It was very awkward for Lysirah to follow two simultaneous conversations, especially because one of them was happening entirely in her head. Magda was falling apart, tears streaming down her face as Reika tried to console her and Peiter and Karl added their own unsolicited commentary. Pleida was apologetic but unwavering in his instructions to complete the evacuation, even at the cost of condemning the young girl to certain death.
“You have to help me,” Magda continued to plead. Her expression changed abruptly, as if she had just remembered something very important. “The holocode keys! We can’t leave without them!”
“What keys are you talking about?” Lysirah quickly asked. The others didn’t say anything.
“There are two sets of holocode keys used to activate the drive,” Magda answered. “We can’t leave unless we have them both.”
Is she right?
Yes. They are a part of the drive activation system.
“Magda!” Reika said. “You were supposed to keep them with you at all times. It was for security.”
“I know! I know that!” Magda yelled back. “But now we need to get them!”
“Where are they?” Lysirah asked, aware that each new complication wasted time.
“On my desk… in my flat,” Magda claimed. “Daenni is there. We need to get them.”
She is lying.
How can you be so sure?
Time is very short. Do not permit yourself to be distracted by her cunning.
Pleida, we just can’t-
I require your obedience, not your dissent. You will do exactly as I have instructed!
The light in the room dimmed, and the voices faded even though everyone was talking loudly. She felt Pleida enter her consciousness, in a way that was more direct than it had been before, and he actively suppressed her thoughts to emphasize his own imperatives. The anger directed at her for questioning his decisions was dwarfed by an even greater desperation, and a palpable fear of loss that his grand machinations would be ruined on the very brink of total fulfillment.
You cannot comprehend the scope of this achievement.
The directive that lodged itself into her subconscious almost transformed her into a puppet, but the desperate look on Magda’s face was identical to the one her mother had just before she died. Lysirah knew all too well what it meant to be the child left behind. Despite Pleida’s invasive direction, she had already made her decision.
This matter is far beyond the life of a single child.
No. It’s not.
Do not think about doing this! Even if you could-
The light in the room flared, bright enough to hurt her eyes, and she covered them with her hands. A wave of vertigo passed through her, and though her knees almost buckled, something held her steady. When the sensation had passed and she looked around, she saw it was Peiter that had reached out and stopped her from falling. The engineers had gone silent, staring at her with concern.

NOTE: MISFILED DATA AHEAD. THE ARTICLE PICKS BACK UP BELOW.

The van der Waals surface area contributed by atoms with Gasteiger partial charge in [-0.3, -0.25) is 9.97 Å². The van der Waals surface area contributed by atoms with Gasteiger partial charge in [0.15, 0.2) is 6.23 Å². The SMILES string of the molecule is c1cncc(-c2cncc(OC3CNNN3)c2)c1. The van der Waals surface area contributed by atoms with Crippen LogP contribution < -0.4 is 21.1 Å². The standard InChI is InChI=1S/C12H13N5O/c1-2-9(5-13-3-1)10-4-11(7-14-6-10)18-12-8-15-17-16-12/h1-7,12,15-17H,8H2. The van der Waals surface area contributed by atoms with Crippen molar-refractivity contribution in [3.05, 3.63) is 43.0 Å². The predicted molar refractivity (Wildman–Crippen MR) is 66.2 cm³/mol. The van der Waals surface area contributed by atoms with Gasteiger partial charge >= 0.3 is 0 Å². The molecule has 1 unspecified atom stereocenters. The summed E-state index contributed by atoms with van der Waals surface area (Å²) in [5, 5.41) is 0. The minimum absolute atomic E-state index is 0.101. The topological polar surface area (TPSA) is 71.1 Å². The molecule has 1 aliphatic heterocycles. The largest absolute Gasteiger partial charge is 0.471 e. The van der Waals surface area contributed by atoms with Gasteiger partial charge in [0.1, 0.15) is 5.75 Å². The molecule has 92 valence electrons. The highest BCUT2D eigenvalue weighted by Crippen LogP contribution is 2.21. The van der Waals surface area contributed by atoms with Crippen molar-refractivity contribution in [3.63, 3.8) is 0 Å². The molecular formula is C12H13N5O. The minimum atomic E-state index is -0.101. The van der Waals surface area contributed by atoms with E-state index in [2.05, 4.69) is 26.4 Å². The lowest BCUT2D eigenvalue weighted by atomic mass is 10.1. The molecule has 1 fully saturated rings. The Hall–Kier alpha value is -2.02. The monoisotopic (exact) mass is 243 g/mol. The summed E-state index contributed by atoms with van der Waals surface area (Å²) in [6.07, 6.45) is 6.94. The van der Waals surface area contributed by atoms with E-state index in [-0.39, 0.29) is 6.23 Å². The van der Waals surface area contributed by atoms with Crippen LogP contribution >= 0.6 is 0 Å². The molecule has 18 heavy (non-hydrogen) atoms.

“Pleida?” she called out softly, not realizing she said it aloud. There was an emptiness within her that defied description, but she instinctively knew that he was gone. She hadn’t meant to anger him, and felt that he would understand if only she had the chance to explain herself. The child of Alhambra wondered whether he had abandoned her in contempt, or if the growing solar storm finally disrupted their link. Lysirah was only certain of one thing.
She was completely on her own.
“You look like you’ve seen a ghost,” Magda observed. “Are you alright?”
Lysirah slowly nodded.
“Who’s Pleida?” asked Peiter.
Pleida had told her when they first met that the choice to leave would always be hers, and now she would have to accept the consequences of that decision. Rescuing the engineering team and Magda’s daughter before Kepler was destroyed would be incredibly dangerous, but Lysirah knew without doubt that this was the right thing to do. Despite the isolation, uncertainty and fear, she would keep her promise to Pleida.
She would not fail.
“It doesn’t matter,” she said. “We’re leaving together. Right now.”
“And we’re going to follow you because… why?” Karl asked.
“Because she’s in charge,” Magda answered sternly. “And we all need her help.”
Lysirah instructed the engineers to collect the material samples and data cubes from the testing protocol, before she took the data slate and accessed the colony navigation menu. The device projected an interactive map of all the precincts, including the one they currently occupied. She set an origin point and connected it to the FlightCOM on the runabout.
“Let’s get your daughter and those keys,” she said, then turned the slate so that it was facing Magda. “Show me where we’re going.”